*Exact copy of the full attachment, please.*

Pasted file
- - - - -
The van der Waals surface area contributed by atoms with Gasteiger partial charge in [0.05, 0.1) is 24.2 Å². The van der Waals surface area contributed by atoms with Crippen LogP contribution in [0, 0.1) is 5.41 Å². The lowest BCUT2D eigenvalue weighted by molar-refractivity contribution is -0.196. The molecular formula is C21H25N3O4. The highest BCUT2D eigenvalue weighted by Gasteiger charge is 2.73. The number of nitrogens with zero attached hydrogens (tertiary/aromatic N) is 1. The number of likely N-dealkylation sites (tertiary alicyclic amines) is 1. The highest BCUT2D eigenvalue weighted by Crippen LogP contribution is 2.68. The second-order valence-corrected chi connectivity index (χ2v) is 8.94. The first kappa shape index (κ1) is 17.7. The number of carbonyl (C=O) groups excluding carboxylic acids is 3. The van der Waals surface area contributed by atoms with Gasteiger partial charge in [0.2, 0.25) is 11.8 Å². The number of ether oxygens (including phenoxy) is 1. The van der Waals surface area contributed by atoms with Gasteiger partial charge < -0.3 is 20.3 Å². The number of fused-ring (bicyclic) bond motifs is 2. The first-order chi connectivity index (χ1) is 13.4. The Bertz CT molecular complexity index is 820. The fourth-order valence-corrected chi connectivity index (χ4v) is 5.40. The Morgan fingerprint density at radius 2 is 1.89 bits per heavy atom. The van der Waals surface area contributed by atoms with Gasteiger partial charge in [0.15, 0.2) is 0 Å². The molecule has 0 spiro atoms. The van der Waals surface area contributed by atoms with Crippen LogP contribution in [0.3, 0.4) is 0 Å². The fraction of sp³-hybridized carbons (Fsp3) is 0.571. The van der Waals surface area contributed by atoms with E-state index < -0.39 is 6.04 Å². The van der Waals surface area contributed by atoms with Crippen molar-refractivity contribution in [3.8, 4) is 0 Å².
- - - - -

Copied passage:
The van der Waals surface area contributed by atoms with Gasteiger partial charge in [0.05, 0.1) is 24.2 Å². The van der Waals surface area contributed by atoms with Crippen LogP contribution in [0, 0.1) is 5.41 Å². The lowest BCUT2D eigenvalue weighted by molar-refractivity contribution is -0.196. The molecular formula is C21H25N3O4. The highest BCUT2D eigenvalue weighted by Gasteiger charge is 2.73. The number of nitrogens with zero attached hydrogens (tertiary/aromatic N) is 1. The number of likely N-dealkylation sites (tertiary alicyclic amines) is 1. The highest BCUT2D eigenvalue weighted by Crippen LogP contribution is 2.68. The second-order valence-corrected chi connectivity index (χ2v) is 8.94. The first kappa shape index (κ1) is 17.7. The number of carbonyl (C=O) groups excluding carboxylic acids is 3. The van der Waals surface area contributed by atoms with Gasteiger partial charge in [0.2, 0.25) is 11.8 Å². The number of ether oxygens (including phenoxy) is 1. The van der Waals surface area contributed by atoms with Gasteiger partial charge < -0.3 is 20.3 Å². The number of fused-ring (bicyclic) bond motifs is 2. The first-order chi connectivity index (χ1) is 13.4. The Bertz CT molecular complexity index is 820. The fourth-order valence-corrected chi connectivity index (χ4v) is 5.40. The Morgan fingerprint density at radius 2 is 1.89 bits per heavy atom. The van der Waals surface area contributed by atoms with Gasteiger partial charge in [0.15, 0.2) is 0 Å². The molecule has 0 spiro atoms. The van der Waals surface area contributed by atoms with Crippen LogP contribution in [0.3, 0.4) is 0 Å². The fraction of sp³-hybridized carbons (Fsp3) is 0.571. The van der Waals surface area contributed by atoms with E-state index < -0.39 is 6.04 Å². The van der Waals surface area contributed by atoms with Crippen molar-refractivity contribution in [3.8, 4) is 0 Å².